Braden Wilkinson is a conservation blogger, wildlife photographer and avid birder - and a friend of the Two Oceans Aquarium. As it is Plastic Free July, Braden is helping us share the facts about microplastics - an often overlooked component of plastic pollution, that affects not just the ocean, but even your body.

By now, you may have heard that plastic pollution is an immense problem in the environment, particularly our oceans. However, did you know that your last meal could have contained small pieces of hidden plastic? These are called microplastics.

Due to, amongst other things, their low production cost, adaptability, light weight, and durability, plastics are intensively used in wide-ranging applications across numerous industries. All those benefits, however, come with some potentially dangerous negatives.

What are microplastics and how are they formed

Microplastics are tiny pieces of plastic that have broken off from larger pieces of plastic.  For example, let's take items such as a chip packet, or a plastic grocery bag or a plastic water bottle - once it's in the environment it won’t stay in its production form forever. It will break up into microplastics. The successive breaking up and changing of these large plastic pieces through biological, photo-, and mechanical degradation in the environment, form these tiny particles. The plastic itself is never actually destroyed. 

Particles smaller than 5mm are of particular concern mainly due to their long environmental persistence, small size, high surface/volume ratio, and their capability of entering the cells of organisms and inducing adverse effects within these cells. The first awareness concerning the occurrence of plastic debris in the marine environment was in the 1970s. Since then, plastics have been found everywhere in marine, freshwater and terrestrial ecosystems, including remote and uninhabited locations. Recently, a plastic bag was even discovered on the floor of the Mariana Trench, the deepest part of the ocean.

A recent study of foraging shorebirds has shown that the break down of biofilms (microorganisms such as bacteria or fungi which cover the microplastic pieces) produce a smell (dimethyl sulphide) very similar to that which is commonly associated with organic matter. This literally means that those little pieces of plastic smell like delicious food to the birds.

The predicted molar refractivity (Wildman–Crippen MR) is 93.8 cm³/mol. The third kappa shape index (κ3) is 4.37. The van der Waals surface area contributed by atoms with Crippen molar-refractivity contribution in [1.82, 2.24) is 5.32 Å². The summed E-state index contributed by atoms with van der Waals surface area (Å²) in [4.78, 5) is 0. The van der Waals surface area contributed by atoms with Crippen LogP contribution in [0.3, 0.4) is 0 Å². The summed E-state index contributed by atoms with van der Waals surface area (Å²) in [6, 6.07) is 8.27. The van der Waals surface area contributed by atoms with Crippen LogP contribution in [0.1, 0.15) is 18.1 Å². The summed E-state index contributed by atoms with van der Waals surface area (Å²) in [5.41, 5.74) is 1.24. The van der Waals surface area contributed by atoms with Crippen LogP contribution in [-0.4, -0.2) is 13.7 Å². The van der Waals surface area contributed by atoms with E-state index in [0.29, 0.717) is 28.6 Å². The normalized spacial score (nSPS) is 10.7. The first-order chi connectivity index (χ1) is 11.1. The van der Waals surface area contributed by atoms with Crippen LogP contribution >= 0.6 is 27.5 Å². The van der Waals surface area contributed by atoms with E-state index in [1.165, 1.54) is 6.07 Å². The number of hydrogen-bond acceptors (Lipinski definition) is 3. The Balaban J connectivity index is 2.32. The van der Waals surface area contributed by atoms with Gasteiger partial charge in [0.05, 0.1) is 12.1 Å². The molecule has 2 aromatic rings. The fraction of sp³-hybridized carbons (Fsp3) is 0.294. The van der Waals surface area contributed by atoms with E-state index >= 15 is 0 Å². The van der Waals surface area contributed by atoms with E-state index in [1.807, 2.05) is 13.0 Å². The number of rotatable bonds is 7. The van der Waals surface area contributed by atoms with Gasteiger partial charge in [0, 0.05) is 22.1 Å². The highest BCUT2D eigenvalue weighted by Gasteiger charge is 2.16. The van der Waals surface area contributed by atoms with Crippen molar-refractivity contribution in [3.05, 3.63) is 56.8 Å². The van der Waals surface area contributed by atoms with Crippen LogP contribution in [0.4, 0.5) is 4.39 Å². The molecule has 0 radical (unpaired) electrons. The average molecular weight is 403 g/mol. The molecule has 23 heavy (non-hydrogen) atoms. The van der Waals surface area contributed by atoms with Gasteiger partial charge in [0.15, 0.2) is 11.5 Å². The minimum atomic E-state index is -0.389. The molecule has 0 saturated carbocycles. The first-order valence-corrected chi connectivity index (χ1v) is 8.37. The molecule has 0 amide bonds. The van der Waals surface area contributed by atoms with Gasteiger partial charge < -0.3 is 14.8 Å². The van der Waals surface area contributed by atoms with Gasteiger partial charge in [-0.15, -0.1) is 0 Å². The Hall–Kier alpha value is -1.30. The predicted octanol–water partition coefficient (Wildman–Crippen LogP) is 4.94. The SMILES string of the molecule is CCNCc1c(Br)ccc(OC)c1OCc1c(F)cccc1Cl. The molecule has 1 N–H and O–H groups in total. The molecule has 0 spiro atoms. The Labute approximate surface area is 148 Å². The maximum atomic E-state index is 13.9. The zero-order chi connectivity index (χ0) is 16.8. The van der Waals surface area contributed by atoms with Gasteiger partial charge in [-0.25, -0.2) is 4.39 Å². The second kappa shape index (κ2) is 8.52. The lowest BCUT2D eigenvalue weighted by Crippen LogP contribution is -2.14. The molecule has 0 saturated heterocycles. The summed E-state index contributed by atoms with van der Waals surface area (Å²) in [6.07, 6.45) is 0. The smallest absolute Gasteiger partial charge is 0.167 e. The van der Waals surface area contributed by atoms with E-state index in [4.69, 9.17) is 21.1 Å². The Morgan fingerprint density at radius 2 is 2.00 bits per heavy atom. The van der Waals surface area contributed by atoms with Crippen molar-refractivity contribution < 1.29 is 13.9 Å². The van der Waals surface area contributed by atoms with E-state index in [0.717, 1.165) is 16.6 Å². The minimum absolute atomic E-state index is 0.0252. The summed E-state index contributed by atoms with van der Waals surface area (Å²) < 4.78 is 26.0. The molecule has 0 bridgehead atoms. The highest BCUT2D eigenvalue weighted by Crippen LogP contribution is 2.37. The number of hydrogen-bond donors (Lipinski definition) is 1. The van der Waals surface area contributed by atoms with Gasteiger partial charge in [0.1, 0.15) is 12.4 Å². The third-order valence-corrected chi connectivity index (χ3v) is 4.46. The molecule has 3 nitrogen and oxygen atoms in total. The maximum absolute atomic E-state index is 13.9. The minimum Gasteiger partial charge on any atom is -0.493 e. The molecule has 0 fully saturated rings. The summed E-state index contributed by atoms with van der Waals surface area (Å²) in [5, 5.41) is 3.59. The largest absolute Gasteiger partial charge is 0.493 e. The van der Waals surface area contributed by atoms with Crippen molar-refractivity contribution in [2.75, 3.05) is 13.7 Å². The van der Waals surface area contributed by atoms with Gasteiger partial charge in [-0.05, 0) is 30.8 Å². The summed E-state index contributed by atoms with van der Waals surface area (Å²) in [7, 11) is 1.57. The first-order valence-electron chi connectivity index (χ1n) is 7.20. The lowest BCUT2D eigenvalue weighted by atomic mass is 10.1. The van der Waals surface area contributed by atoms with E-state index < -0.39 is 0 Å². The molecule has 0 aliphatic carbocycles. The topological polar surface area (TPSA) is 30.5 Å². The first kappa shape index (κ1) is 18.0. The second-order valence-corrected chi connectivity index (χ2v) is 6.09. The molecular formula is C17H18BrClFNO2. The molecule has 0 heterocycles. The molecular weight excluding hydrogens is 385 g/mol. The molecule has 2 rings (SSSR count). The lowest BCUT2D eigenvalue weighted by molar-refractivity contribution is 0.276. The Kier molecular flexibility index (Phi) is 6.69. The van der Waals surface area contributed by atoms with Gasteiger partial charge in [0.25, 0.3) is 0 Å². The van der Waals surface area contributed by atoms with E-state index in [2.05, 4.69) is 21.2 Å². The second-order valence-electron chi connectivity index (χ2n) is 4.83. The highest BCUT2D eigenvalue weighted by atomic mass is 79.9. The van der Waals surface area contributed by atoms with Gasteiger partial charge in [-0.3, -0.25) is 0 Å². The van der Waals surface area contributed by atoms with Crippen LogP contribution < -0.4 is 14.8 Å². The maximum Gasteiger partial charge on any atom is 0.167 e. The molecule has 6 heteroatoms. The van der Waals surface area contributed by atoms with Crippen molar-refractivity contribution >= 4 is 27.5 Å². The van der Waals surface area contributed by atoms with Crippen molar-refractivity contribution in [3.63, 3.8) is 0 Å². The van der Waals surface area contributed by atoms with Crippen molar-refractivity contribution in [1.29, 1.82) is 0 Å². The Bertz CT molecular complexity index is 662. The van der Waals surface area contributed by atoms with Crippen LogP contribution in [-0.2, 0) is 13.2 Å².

Researchers suggest that sea turtles ingest plastics for the same reason, with visual signals also playing an important role, e.g. a plastic bag floating in the ocean can be mistaken for a tasty jellyfish. Plastics are able to trigger sensory responses in marine life at all levels of the food chain. Laboratory studies have successfully verified the uptake of microplastic particles by zooplankton, invertebrates, echinoderms, mussels, oysters, crabs, fish, and recently, under controlled and replicated conditions, even corals.

Photo by Florida Sea Grant / CC BY-NC-ND 2.0

Microplastics affecting human health

You may be asking yourself, well what does this have to do with me? Well, the uptake of microplastics into the food chain is just one example of the many ways in which microplastics end up in the food we eat.

Microplastic ingestion has been observed in a range of animals of marketable interest that are consumed by humans as food. These include fish that mistake microplastics for food (e.g. Atlantic cod, Atlantic horse mackerel, European pilchard, red mullet, European sea bass), bivalves (e.g. mussels, oysters), and crustaceans (e.g. brown shrimps).

Plastics in consumer products have increasingly drawn attention with regards to their potential effects on human health. Research has found the presence of microplastics and other artificial microparticles in human food and drinking water. For example, microplastics were found in canned sardines and sprats, salt, beer, honey, and sugar. Along with this, drinking water distributed in plastic bottles, glass bottles and beverage containers obtained from grocery stores in Germany were also found to contain microplastics as did tap water from different countries around the world. The occurrence of microplastics in other food items, therefore, increases concern about the risks associated with ingestion and long-term exposure to numerous microplastic sources.